In the fifth part of this series, key decision-makers from Vestas, Attentive Energy, RWE Renewables and Atlantic Shores share their real-world insight into attracting the right talent to their organizations.
Let’s talk about attraction. How do you ensure that the best talent is being attracted to your organization?
Amy McGinty, VP Offshore Construction, Vestas
People look at organizations and ask, “am I going to be comfortable here? Is this a place where I’m going to feel welcome, included?” With every hire we make sure that we’re bringing diversity in all aspects into the team and then making sure that they feel included.
There are studies that show that your direct manager is the person that has the most influence on whether or not you stay in your job. We have a leadership program that is being rolled out for every single manager in the organization this year, including executive leadership. It’s a huge focus for us, not just in offshore wind, but across the whole organization globally. Because that manager level is the key to retention.
Everything we’re doing is geared towards making sure that people feel, once they join, that they belong, that it’s a place they want to be for a long time, that they can bring their whole selves to work and apply themselves every day.
Nathalie Jouanneau, JV Strategy & Portfolio Manager, Atlantic Shores
For us to attract the people we want, we show up in the right places. So we show up here. We show up in events for our communities. We have a lot of work fairs planned. We show up at events with our University partners – Rutgers and Stockton, in particular.
Very practically, one of the things that I do when I interview people to come in is leave them as much time to ask questions about me. Because whether you just get out of university or you’re a 20-year veteran from another industry, you’re picking me as much as I’m picking you. It’s like a dating exercise!
If I’m interviewing for a role that’s a direct supervisor and I’m going to be their peer, I’m really going to ask questions about culture. I’m going to ask them what they want to know about the joint venture, what is important for them in terms of culture? Because I want to understand how they work and how they think. I’m also always trying to be very transparent on work-life balance, the effort that’s involved, the fact that there’s a lot of work to be done. But I’m respectful and open that we’re looking for self-starters. I give people the chance to learn about our company, and find out whether they are a cultural fit.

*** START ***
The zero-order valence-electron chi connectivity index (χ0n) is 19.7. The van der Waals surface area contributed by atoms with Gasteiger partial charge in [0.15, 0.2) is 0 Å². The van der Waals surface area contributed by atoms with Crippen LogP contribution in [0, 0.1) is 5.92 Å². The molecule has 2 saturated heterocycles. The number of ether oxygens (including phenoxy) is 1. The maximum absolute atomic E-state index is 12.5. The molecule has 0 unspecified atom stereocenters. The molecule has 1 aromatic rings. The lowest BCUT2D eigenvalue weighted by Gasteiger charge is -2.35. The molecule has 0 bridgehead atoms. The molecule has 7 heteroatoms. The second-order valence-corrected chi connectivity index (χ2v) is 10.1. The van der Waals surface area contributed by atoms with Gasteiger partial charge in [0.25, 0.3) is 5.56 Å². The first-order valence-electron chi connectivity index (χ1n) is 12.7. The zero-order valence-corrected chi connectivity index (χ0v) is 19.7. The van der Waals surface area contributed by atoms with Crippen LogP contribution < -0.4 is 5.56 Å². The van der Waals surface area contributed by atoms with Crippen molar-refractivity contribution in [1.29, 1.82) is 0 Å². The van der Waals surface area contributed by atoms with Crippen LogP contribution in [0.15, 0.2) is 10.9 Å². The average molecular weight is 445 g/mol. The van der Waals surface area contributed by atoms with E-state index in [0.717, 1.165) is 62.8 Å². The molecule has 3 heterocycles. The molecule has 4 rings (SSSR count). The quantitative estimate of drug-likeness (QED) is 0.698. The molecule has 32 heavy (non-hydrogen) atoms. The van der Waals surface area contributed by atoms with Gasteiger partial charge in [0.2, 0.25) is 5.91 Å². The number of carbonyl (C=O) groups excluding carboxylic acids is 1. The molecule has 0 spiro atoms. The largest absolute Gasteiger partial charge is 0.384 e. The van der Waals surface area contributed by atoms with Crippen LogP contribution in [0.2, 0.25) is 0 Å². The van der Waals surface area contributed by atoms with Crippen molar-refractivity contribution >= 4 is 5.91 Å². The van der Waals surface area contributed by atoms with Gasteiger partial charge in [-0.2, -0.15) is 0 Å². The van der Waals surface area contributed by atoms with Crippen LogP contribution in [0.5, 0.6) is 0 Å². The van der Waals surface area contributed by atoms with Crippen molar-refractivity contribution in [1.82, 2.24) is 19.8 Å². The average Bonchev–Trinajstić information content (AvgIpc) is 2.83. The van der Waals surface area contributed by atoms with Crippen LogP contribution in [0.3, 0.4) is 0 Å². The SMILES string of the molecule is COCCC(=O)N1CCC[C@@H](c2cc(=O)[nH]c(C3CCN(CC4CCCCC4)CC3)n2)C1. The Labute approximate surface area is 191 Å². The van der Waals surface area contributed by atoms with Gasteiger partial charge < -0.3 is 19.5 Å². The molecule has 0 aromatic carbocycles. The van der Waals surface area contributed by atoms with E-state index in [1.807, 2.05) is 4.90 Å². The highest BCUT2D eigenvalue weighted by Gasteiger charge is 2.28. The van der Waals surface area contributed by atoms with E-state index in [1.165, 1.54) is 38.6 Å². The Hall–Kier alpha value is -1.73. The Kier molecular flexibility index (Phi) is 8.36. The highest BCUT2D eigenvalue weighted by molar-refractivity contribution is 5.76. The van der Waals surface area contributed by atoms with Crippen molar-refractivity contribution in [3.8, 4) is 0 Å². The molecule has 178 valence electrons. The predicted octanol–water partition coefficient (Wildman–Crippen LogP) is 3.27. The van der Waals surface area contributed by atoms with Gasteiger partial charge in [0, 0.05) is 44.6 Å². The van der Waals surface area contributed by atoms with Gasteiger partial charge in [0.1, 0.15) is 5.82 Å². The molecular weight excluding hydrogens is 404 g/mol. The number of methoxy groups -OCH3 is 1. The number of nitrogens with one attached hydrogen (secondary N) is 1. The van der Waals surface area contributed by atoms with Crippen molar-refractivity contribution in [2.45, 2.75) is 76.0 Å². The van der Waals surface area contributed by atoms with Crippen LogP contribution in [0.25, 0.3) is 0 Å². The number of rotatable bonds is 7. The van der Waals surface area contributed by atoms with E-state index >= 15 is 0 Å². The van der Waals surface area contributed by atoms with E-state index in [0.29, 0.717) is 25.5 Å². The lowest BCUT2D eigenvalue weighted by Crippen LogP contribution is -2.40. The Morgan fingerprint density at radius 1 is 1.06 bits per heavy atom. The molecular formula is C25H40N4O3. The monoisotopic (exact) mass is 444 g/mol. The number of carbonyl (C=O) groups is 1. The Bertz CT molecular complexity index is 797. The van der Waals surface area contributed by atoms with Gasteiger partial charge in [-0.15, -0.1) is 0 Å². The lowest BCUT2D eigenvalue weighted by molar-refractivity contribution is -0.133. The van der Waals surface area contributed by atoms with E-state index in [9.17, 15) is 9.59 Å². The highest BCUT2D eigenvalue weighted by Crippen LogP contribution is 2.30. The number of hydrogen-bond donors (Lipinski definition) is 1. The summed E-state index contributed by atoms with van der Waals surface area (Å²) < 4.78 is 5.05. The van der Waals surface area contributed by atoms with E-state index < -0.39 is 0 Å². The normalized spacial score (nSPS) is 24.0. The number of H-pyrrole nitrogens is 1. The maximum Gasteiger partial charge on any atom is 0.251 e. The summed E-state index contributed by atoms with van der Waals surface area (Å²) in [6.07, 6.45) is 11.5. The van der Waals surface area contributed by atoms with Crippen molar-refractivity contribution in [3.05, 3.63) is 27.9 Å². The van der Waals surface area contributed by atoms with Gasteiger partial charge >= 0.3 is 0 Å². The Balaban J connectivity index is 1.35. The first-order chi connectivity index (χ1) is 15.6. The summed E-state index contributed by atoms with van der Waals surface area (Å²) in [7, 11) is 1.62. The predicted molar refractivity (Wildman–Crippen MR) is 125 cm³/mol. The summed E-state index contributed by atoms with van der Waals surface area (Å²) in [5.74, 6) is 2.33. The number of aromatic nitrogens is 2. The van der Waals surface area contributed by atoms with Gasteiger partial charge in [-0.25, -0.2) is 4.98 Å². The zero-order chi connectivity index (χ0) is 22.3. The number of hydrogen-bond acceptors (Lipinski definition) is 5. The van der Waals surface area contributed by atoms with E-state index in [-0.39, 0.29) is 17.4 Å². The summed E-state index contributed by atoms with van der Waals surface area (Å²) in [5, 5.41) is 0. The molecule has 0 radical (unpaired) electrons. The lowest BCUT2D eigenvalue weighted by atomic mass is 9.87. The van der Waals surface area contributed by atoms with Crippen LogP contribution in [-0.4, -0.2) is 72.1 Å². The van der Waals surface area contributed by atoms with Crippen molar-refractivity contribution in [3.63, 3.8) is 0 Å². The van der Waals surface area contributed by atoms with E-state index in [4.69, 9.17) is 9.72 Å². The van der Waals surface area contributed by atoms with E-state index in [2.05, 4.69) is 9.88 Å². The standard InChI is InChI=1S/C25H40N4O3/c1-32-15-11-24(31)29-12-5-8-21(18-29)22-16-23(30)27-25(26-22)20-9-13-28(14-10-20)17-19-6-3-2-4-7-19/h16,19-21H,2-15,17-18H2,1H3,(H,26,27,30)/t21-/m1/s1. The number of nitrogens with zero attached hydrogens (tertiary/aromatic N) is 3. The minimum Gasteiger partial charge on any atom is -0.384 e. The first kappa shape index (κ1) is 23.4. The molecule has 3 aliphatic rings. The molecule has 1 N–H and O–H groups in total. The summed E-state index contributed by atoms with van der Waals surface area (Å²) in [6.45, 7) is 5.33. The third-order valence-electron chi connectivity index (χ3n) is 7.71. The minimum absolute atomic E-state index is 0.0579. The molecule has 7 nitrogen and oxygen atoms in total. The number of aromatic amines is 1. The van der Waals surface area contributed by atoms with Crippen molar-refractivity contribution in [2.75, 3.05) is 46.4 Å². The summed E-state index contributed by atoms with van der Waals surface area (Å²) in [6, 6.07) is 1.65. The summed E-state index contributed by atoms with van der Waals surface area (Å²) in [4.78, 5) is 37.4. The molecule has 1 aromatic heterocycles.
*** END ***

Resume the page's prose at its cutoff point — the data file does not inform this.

We want to attract people, and we need more people, so we want to attract the right people. If our answers don’t match their criteria, then they will be better and happier in other organizations as well.
Claudia Soltys, HR Business Partner, RWE Renewables
What comes to mind is relationship building. It starts with that first contact with the candidate. So the recruitment process is key, and that recruiter that is assigned to bringing those individuals in – they play an important role, that continues throughout the process.
It’s important that we build warm relationships and that people feel like they are able to be transparent and open. You know: this is what we’re like, this is where we are right now, this is where we’re going – be open and provide as much information as you possibly can. And then answer as many questions as you can, because listening to those individuals is key. When you know that person is going to be perfect for your culture, for your company, those relationships continue. So when they first come in, have that red carpet onboarding for them, and make sure the company is there, the company is present, and is able to answer anything for them.
Damian Bednarz, Managing Director, Attentive Energy
My favorite question from candidates is: “Can you tell me what a typical day is like?” That’s a scary one.
What’s exciting is that there’s no typical day! Which works for certain personalities, not for everyone.
Our culture and values system is built upon a sense of ownership. That person, first as a candidate then a team member, should feel that ownership: ownership on the strategy, ownership on initiative, ownership on things that – when they go through hard times, when they are successful, when they celebrate the wins – they can point to.
And regardless of where they go next, they can look back on their experience and say: “I was at Attentive Energy, and I did this, and I owned that, I owned this initiative.” And that, to me, is super-important. You have to work at creating that. And retain that ability to do so, for as long as you can, until the organization gets larger and larger. But I think it’s an important step for anyone that starts in your team.
Read part one, with real-world insight on offshore wind hiring strategies and scaling-up journeys.
Read part two, on retaining talent and nurturing corporate culture.
Read part three, on retaining culture in a new joint venture.
Read part four, on training strategies for new team members transitioning into offshore wind.
Read part six, on salary and compensation.